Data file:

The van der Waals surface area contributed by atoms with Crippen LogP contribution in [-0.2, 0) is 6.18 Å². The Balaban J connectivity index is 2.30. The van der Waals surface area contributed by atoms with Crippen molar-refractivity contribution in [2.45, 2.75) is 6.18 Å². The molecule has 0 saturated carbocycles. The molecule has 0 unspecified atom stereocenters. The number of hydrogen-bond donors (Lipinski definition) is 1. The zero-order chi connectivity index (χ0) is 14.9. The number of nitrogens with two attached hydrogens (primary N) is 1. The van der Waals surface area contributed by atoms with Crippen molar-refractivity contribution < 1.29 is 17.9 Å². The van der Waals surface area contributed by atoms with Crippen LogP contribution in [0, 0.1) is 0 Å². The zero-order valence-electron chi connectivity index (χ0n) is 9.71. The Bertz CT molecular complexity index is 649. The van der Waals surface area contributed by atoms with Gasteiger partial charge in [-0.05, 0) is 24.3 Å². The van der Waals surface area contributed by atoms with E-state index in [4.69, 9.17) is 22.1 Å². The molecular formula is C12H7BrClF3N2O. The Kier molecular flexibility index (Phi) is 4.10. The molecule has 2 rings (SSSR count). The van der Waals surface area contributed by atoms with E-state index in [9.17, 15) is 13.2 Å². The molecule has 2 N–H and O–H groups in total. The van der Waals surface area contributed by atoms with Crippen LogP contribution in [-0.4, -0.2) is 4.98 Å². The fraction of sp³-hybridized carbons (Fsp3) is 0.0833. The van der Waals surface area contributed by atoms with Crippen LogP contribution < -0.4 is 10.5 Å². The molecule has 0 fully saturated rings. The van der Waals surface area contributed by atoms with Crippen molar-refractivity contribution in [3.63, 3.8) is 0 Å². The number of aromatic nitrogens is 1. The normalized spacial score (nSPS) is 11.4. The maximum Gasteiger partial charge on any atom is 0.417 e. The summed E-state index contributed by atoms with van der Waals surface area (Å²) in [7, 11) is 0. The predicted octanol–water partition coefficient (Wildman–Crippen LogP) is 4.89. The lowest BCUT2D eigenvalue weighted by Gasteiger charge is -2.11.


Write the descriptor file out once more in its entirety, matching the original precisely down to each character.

The van der Waals surface area contributed by atoms with Crippen LogP contribution in [-0.2, 0) is 6.18 Å². The Balaban J connectivity index is 2.30. The van der Waals surface area contributed by atoms with Crippen molar-refractivity contribution in [2.45, 2.75) is 6.18 Å². The molecule has 0 saturated carbocycles. The molecule has 0 unspecified atom stereocenters. The number of hydrogen-bond donors (Lipinski definition) is 1. The zero-order chi connectivity index (χ0) is 14.9. The number of nitrogens with two attached hydrogens (primary N) is 1. The van der Waals surface area contributed by atoms with Crippen molar-refractivity contribution < 1.29 is 17.9 Å². The van der Waals surface area contributed by atoms with Crippen LogP contribution in [0, 0.1) is 0 Å². The zero-order valence-electron chi connectivity index (χ0n) is 9.71. The Bertz CT molecular complexity index is 649. The van der Waals surface area contributed by atoms with Gasteiger partial charge in [-0.05, 0) is 24.3 Å². The van der Waals surface area contributed by atoms with E-state index in [4.69, 9.17) is 22.1 Å². The molecular formula is C12H7BrClF3N2O. The Kier molecular flexibility index (Phi) is 4.10. The molecule has 2 rings (SSSR count). The van der Waals surface area contributed by atoms with E-state index in [9.17, 15) is 13.2 Å². The molecule has 2 N–H and O–H groups in total. The van der Waals surface area contributed by atoms with Crippen LogP contribution in [-0.4, -0.2) is 4.98 Å². The fraction of sp³-hybridized carbons (Fsp3) is 0.0833. The van der Waals surface area contributed by atoms with Crippen LogP contribution < -0.4 is 10.5 Å². The molecule has 0 fully saturated rings. The van der Waals surface area contributed by atoms with Crippen molar-refractivity contribution in [3.63, 3.8) is 0 Å². The number of aromatic nitrogens is 1. The normalized spacial score (nSPS) is 11.4. The maximum Gasteiger partial charge on any atom is 0.417 e. The summed E-state index contributed by atoms with van der Waals surface area (Å²) in [7, 11) is 0. The predicted octanol–water partition coefficient (Wildman–Crippen LogP) is 4.89. The lowest BCUT2D eigenvalue weighted by Gasteiger charge is -2.11.